“So what has led to this dearth in hippie punching? Breakdown in family structure? Loss of prayer in school? Increasing childhood obesity? Prevalence of non-violent videogames? Whatever the reason, I think we need to spend more time telling the next generation the importance of striking hippies in the face with a fist. No functional society has survived hippies running around unpunched, and America will be similarly doomed if we don’t change our ways.”
Like many men of my generation, I had an opportunity to give war a chance, and I promptly chickened out. I went to my draft physical in 1970 with a doctor’s letter about my history of drug abuse. The letter was four and a half pages long with three and a half pages devoted to listing the drugs I’d abused. I was shunted into the office of an Army psychiatrist who, at the end of a forty-five minute interview with me, was pounding his desk and shouting, ‘You’re fucked up! You don’t belong in the Army!’ He was certainly right on the first count and possibly right on the second. Anyway, I didn’t have to go. But that, of course, meant someone else had to go in my place. I would like to dedicate this book to him.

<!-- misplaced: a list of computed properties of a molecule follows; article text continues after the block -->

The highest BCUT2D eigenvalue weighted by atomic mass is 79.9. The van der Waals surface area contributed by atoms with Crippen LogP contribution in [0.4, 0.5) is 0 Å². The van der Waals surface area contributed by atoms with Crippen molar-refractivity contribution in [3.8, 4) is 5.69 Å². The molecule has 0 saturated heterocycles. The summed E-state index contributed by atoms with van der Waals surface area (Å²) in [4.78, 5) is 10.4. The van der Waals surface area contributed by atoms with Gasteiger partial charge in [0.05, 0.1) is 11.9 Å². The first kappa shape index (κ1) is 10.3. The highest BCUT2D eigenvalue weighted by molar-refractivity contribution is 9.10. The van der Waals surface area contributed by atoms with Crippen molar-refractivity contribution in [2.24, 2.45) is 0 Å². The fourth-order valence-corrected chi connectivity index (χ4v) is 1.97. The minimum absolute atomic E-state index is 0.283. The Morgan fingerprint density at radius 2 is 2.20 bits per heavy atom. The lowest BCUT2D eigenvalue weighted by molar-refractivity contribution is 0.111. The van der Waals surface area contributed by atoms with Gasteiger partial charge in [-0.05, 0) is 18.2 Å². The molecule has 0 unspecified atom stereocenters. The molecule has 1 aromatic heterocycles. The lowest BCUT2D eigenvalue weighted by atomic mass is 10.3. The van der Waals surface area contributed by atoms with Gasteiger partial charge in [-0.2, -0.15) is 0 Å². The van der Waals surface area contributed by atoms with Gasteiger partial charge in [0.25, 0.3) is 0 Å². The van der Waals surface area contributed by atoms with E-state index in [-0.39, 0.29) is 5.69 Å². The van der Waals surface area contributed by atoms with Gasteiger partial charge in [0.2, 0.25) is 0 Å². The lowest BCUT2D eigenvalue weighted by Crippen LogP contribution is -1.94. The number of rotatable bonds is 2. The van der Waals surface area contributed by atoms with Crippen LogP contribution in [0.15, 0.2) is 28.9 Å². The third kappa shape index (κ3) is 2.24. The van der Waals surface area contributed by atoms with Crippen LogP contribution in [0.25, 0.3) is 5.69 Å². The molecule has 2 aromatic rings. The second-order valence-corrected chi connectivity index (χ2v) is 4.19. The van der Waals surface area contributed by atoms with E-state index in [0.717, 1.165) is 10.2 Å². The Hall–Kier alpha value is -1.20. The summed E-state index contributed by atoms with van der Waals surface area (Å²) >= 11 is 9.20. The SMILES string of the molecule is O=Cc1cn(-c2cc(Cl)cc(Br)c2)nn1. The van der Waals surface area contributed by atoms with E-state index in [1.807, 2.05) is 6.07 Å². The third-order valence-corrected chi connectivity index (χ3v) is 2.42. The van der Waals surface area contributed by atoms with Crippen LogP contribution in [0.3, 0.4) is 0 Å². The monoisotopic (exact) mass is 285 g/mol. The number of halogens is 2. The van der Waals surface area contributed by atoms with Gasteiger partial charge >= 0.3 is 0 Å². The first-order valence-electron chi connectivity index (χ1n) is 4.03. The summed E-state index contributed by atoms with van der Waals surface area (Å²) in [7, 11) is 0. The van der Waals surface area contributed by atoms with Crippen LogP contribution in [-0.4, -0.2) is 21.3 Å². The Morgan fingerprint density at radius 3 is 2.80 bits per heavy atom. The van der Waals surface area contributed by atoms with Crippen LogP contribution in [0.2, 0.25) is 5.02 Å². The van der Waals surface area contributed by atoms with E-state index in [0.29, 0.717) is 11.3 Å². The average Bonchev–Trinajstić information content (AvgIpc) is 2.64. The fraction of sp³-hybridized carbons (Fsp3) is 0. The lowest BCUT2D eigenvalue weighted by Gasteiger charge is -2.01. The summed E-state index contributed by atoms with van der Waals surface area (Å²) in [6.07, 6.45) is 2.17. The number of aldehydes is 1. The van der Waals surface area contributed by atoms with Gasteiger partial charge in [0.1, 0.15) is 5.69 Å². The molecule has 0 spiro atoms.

I hope you got back in one piece, fellow. I hope you were more use to your platoon mates than I would have been. I hope you’re rich and happy now. And in 1971, when somebody punched me in the face for being a long-haired peace creep, I hope it was you.